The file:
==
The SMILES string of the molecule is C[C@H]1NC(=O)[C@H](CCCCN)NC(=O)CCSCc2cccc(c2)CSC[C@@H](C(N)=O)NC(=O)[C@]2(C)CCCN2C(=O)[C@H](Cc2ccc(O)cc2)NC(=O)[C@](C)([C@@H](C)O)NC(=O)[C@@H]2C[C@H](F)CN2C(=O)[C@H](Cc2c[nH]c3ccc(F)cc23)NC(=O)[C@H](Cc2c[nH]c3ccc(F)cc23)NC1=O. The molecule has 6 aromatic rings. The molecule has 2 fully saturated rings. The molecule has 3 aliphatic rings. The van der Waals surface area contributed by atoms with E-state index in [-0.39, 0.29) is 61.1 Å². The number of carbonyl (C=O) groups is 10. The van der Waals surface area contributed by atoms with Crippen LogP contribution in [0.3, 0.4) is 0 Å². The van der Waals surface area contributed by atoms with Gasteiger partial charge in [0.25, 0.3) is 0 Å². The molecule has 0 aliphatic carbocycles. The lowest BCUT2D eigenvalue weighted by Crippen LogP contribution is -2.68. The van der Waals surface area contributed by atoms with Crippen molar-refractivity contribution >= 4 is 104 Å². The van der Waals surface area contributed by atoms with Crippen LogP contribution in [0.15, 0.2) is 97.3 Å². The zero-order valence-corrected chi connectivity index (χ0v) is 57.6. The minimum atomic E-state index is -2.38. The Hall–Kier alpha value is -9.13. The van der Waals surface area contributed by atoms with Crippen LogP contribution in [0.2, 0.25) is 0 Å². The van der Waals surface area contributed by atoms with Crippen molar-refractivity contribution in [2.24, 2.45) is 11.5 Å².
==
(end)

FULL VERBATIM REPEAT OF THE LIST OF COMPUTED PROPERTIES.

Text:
The SMILES string of the molecule is C[C@H]1NC(=O)[C@H](CCCCN)NC(=O)CCSCc2cccc(c2)CSC[C@@H](C(N)=O)NC(=O)[C@]2(C)CCCN2C(=O)[C@H](Cc2ccc(O)cc2)NC(=O)[C@](C)([C@@H](C)O)NC(=O)[C@@H]2C[C@H](F)CN2C(=O)[C@H](Cc2c[nH]c3ccc(F)cc23)NC(=O)[C@H](Cc2c[nH]c3ccc(F)cc23)NC1=O. The molecule has 6 aromatic rings. The molecule has 2 fully saturated rings. The molecule has 3 aliphatic rings. The van der Waals surface area contributed by atoms with E-state index in [-0.39, 0.29) is 61.1 Å². The number of carbonyl (C=O) groups is 10. The van der Waals surface area contributed by atoms with Crippen LogP contribution in [0.3, 0.4) is 0 Å². The van der Waals surface area contributed by atoms with Gasteiger partial charge in [0.25, 0.3) is 0 Å². The molecule has 0 aliphatic carbocycles. The lowest BCUT2D eigenvalue weighted by Crippen LogP contribution is -2.68. The van der Waals surface area contributed by atoms with Crippen molar-refractivity contribution >= 4 is 104 Å². The van der Waals surface area contributed by atoms with Crippen LogP contribution in [0.15, 0.2) is 97.3 Å². The zero-order valence-corrected chi connectivity index (χ0v) is 57.6. The minimum atomic E-state index is -2.38. The Hall–Kier alpha value is -9.13. The van der Waals surface area contributed by atoms with Crippen LogP contribution in [0.2, 0.25) is 0 Å². The van der Waals surface area contributed by atoms with Crippen molar-refractivity contribution in [2.24, 2.45) is 11.5 Å².